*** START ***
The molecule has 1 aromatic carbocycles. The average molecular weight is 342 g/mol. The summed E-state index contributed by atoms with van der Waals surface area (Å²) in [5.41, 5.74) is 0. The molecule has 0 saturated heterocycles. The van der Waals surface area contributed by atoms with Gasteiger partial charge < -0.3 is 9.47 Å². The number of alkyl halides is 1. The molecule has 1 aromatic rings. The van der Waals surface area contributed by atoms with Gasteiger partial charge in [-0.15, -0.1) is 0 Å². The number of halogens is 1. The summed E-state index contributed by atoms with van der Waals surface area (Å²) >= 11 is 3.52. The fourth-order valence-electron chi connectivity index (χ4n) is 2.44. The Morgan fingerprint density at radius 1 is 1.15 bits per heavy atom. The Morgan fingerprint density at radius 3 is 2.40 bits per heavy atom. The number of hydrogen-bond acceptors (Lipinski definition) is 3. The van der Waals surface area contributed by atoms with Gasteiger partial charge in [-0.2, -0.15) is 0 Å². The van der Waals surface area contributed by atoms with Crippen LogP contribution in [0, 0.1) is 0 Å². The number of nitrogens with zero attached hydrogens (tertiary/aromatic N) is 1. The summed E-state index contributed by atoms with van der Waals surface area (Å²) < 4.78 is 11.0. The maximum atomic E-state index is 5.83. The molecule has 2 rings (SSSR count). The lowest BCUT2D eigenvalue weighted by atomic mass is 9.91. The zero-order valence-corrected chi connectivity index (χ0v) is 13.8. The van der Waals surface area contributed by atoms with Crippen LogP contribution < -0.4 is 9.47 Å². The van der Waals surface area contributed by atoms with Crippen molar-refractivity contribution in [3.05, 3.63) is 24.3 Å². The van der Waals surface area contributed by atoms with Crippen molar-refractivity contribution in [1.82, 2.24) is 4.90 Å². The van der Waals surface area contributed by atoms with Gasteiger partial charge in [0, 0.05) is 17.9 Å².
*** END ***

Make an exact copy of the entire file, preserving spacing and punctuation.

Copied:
The molecule has 1 aromatic carbocycles. The average molecular weight is 342 g/mol. The summed E-state index contributed by atoms with van der Waals surface area (Å²) in [5.41, 5.74) is 0. The molecule has 0 saturated heterocycles. The van der Waals surface area contributed by atoms with Gasteiger partial charge < -0.3 is 9.47 Å². The number of alkyl halides is 1. The molecule has 1 aromatic rings. The van der Waals surface area contributed by atoms with Gasteiger partial charge in [-0.15, -0.1) is 0 Å². The number of halogens is 1. The summed E-state index contributed by atoms with van der Waals surface area (Å²) >= 11 is 3.52. The fourth-order valence-electron chi connectivity index (χ4n) is 2.44. The Morgan fingerprint density at radius 1 is 1.15 bits per heavy atom. The Morgan fingerprint density at radius 3 is 2.40 bits per heavy atom. The number of hydrogen-bond acceptors (Lipinski definition) is 3. The van der Waals surface area contributed by atoms with Gasteiger partial charge in [-0.2, -0.15) is 0 Å². The van der Waals surface area contributed by atoms with Crippen LogP contribution in [0, 0.1) is 0 Å². The number of nitrogens with zero attached hydrogens (tertiary/aromatic N) is 1. The summed E-state index contributed by atoms with van der Waals surface area (Å²) < 4.78 is 11.0. The maximum atomic E-state index is 5.83. The molecule has 2 rings (SSSR count). The lowest BCUT2D eigenvalue weighted by atomic mass is 9.91. The zero-order valence-corrected chi connectivity index (χ0v) is 13.8. The van der Waals surface area contributed by atoms with Crippen LogP contribution < -0.4 is 9.47 Å². The van der Waals surface area contributed by atoms with Crippen molar-refractivity contribution in [3.05, 3.63) is 24.3 Å². The van der Waals surface area contributed by atoms with Crippen molar-refractivity contribution in [1.82, 2.24) is 4.90 Å². The van der Waals surface area contributed by atoms with Gasteiger partial charge in [0, 0.05) is 17.9 Å².